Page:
Part 2 in an ongoing series about University of Nevada, Reno budget cut proposals
“We believe the future is bright and the College (of Agriculture) will continue to be a key part of the communities throughout the State of Nevada.”
– Dale W. Bohmont, Golden Years of Agriculture in Nevada (1989)
Courtesy of the Washoe County Library System, I recently downloaded SuperFreakonomics: Global Cooling, Patriotic Prostitutes, and Why Suicide Bombers Should Buy Life Insurance.
If it’s anything like Freakonomics: A Rogue Economist Explores the Hidden Side of Everything, published originally in the mid-2000s, it may become one of the top best-sellers of the next few years. Appearances are that it will be as popular, and though I’m only about half-way into SuperFreakonomics, it’s every bit as good as its predecessor.
In SuperFreakonomics, a section of one chapter is devoted to the work of John List, professor of economics at the University of Chicago.
List, according to SuperFreakonomics authors Steven Levitt and Stephen Dubner, is credited with upending previous, Nobel-Prize winning research on human altruism. For his unconventional and profound work, he’s described by Levitt and Dubner as being characterized as a pariah in the world of economics.
List’s work, having international prominence and impact on what it actually means to be human, has a tie to Reno.
I wrote about it in 2006. Basically, a List-led study used University of Nevada students as important players in the research – they ranked the beauty of door-to-door solicitors requesting money for a charitable cause. The study found that white blondes soliciting door-to-door for charities can raise more money – 70 percent more – than brunettes or non-white females.
When critics of public services – often anti-taxers who cherry-pick data in order to reach only the conclusions that support their dogma – take issue with the ill-perceived benefits of things like public support of higher education, it is frequently difficult to quantify those services as a viable public good worthy of support.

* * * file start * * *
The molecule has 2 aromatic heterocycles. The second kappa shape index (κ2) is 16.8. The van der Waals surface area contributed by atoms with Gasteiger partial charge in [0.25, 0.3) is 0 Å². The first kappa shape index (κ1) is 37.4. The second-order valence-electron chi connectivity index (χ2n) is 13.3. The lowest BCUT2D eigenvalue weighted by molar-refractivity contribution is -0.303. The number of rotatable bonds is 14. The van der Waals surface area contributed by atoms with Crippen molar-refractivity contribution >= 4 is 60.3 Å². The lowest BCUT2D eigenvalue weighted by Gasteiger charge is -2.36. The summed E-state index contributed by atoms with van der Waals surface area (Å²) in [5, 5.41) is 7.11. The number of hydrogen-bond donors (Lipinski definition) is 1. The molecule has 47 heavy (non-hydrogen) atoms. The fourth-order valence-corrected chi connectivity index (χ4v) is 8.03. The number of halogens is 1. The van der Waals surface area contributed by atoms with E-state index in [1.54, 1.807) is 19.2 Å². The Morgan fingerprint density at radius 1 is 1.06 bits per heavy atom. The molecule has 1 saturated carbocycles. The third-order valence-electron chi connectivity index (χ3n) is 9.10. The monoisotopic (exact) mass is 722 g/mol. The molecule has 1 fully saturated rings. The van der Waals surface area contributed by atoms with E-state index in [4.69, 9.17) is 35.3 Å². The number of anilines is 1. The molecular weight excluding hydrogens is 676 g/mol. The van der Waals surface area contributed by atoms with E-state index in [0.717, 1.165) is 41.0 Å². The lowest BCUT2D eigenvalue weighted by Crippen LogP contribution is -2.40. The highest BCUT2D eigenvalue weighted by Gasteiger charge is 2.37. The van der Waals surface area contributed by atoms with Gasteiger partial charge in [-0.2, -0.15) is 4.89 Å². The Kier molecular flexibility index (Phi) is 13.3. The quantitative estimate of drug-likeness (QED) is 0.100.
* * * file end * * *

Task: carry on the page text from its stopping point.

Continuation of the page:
When the List study was published, and we managed to get some local TV news media interest in the local tie to the story that was featured on ABC’s 20/20, one person remarked:
“We pay people to research this shit?”
Yes, we do. And the reason why is frequently non-tangible, and yes, worthy of questioning. The logic, however, is that such studies can and do benefit society in ways that are sometimes difficult to measure, especially if impacts of research are not known for years – maybe even centuries. This is perhaps not satisfactory to higher education’s many critics, who demand to see more immediate results.
Just as List’s upturning of Nobel-Prize-winning research will likely turn out to be pioneering – if it is not accepted among his peers now, it most certainly will be down the road – the worth of such scholarship frequently appears elusive and may perhaps never be fully realized in the public consciousness.
For Reno, the ability to take part in List’s study is perhaps a mere footnote. At the time the research was published, the study’s co-author was Michael Price, then an assistant professor in the University’s Department of Resource Economics.
It was Price who brought the List connection to the Truckee Meadows and who recruited University students to take part in research that ultimately got John Stossel’s attention, and was even mentioned by Stephen Dubner on the Freakonomics blog.
Today, the Department of Resource Economics is slated to be eliminated as part of budget cut proposals. A reason the department was added to the curricular review is that “the Department of Resource Economics is characterized by persistently low enrollment and low outputs of student credit hours and graduates.”
In other words, the worth of this department is being considered with specific and limited measures, not the same criteria by which the field of resource economics is based and by which profound discoveries of human behavior are made.
The department’s Klaus Moeltner once put his field in context this way:
“You always have to see the big picture of society’s resource needs and implicit resource costs,” Moeltner says. “This requires the inclusion of non-market aspects in any thorough benefit-cost analysis of planned resource use.”
With that in mind, it is darkly ironic that the Department of Resource Economics showed up in the University’s budget-cut proposals at all.
- Part 5: The shades of gray in the University’s curricular review
- Part 4: University budget cut fallout — it’s a matter of perspective
- Part 3: The Regents giveth, the Regents taketh away
- Part 2: The University’s measurement dilemma
- Part 1: Surprise! Your curricula are under review
Please see the Q&A with University Provost Marc Johnson, exclusive to This Is Reno, for my disclaimers and disclosures.
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